Open letter to my 4-year-old: I’m sorry for being a hot tempered mother
Because Mummy needs to learn to chill out every once in a while
Mummy’s going to tell you something very important:
You’ve been taught and constantly reminded to say that whenever you make a mistake.
But I don’t say it enough to you. It’s always the other way around: me demanding you to apologize for the littlest of things. “Say sorry for spilling your juice!” “Say sorry for leaving your toys all over the floor!” “Say sorry for breaking Mummy's lipstick!"
And now I’m saying it to you: I’m sorry.
Because I am a grumpy mum. A hot tempered one.
I am stern, strict, impatient. I yell, I scold in public, I squeeze your wrist (sometimes firm enough to make you squirm).
I recall one afternoon when my temper got the best of me three times in a span of two hours. We were in a shopping mall and, you being you, you were criss-crossing your legs as you skipped and hopped, playing an imaginary game by yourself. When you tripped and fell, I instantly yelled, “I told you to walk properly or you’ll fall and hurt yourself!” and yanked your hand to pull you up to stand.
Not long after that I gave you another tongue lashing inside a furniture store. You called out to me, “Oh, Mummy! A twirling ballerina in a jewelry box!” before you picked it up and dropped it, breaking the legs and scratching the varnish. After I paid for the damaged item, I howled at you, “I told you not to touch things that aren't yours!” in front of the store employees.
And I snapped once more while we ate dinner at a restaurant. Pinky finger up while drinking from your glass, you were pretending to be a princess, and then, “Oopsie, Mummy. I spilled the water,” you quietly confessed. I knew you expected another scolding, which I didn’t fail to deliver. “I told you to hold your drink with two hands! Now look at the mess you made!” I snarled.
I didn’t care then, too absorbed in making you understand that you made a mistake and shouldn’t make it again - but each time I spoke sharply to you, I saw the brightness in your face dim by a fraction.
We came home that day - I was haggard and cranky, and yet you remained your easygoing and chipper self. “Home sweet home!” you exclaimed, while I groaned, shuffled myself to the bedroom, and fell face first onto the bed.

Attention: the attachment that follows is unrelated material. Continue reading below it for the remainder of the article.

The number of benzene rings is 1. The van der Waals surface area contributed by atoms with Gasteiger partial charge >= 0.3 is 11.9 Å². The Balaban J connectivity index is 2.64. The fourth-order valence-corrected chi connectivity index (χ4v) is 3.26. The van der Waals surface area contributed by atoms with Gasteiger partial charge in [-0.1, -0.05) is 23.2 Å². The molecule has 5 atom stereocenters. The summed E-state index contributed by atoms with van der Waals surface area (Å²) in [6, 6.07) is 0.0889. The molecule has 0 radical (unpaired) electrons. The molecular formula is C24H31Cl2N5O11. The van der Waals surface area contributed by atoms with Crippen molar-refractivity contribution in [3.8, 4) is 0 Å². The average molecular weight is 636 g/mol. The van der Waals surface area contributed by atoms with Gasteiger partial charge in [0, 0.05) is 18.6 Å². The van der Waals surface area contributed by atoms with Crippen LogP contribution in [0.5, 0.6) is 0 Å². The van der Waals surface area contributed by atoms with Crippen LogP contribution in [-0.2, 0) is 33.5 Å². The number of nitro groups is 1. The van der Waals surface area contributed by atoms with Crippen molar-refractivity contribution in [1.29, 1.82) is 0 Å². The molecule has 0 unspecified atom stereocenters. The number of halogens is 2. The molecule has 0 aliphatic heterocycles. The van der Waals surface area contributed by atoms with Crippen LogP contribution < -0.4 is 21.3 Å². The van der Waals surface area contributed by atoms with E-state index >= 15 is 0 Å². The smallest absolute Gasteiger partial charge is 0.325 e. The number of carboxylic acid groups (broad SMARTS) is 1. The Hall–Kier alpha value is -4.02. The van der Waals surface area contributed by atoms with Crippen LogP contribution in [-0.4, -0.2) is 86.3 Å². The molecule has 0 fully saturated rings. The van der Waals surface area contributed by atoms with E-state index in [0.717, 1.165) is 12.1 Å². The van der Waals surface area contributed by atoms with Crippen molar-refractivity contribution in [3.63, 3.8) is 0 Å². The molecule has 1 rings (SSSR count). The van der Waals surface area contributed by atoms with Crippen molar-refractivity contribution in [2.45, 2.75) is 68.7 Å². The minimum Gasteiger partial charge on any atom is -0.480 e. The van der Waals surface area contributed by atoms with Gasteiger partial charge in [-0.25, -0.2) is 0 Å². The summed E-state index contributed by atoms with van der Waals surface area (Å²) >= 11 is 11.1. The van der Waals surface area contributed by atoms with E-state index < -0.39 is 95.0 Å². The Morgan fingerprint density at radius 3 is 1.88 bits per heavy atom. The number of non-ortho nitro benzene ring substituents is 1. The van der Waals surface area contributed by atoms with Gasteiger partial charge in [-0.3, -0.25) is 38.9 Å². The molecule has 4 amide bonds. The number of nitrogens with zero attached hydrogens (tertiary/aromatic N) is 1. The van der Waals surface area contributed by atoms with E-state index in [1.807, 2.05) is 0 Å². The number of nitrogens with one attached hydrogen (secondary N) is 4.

At that moment, all I wanted was a break from you, from dealing with your little accidents, from having to scold you constantly for your little blunders.
A few minutes later you lay down beside me. You were all smiles and still wanted my company even after the surly ways I berated you. Brightened up by your sunny mood, I couldn’t help but feel thankful for having a kid whose spirit couldn't easily be broken. And I realized then that that the break I needed, really, was a break from myself.
I don’t want that to be that mum - quick-tempered, angry, impatient, yelling all the time. I don’t want my ill behavior to become the norm in your eyes, for you to accept that that’s the way a mummy is. It’s not.
Mummy will now get off her uptight high horse and remind herself (over and over) that you’re just a kid. Only four years old. At this age, you’re bound to make mistakes and you’re meant to test your limits - even if it means testing mine.
How else can you know the difference between what's right and what’s unacceptable? What better way to learn the consequences of your actions if not to allow you to make your blunders and face a few mishaps?
Parents want to protect their children from all types of harm, but sometimes we don’t realize that we could do more harm if we don’t learn to let go and let them find their way.
My over-the-top concern that comes off as impatience and quick temper may come from a good place, but really, Mummy just needs to learn to chill out. Instead of giving a quick reprimand of, “I told you…” the first three words to come out of my mouth should be, “Are you okay?”
But for now, I have three important words to say:
"I am sorry."
And no matter how much I may fly off the handle, remember these even more important three words that I will forever express with my heart, mind, and soul:
“I love you.”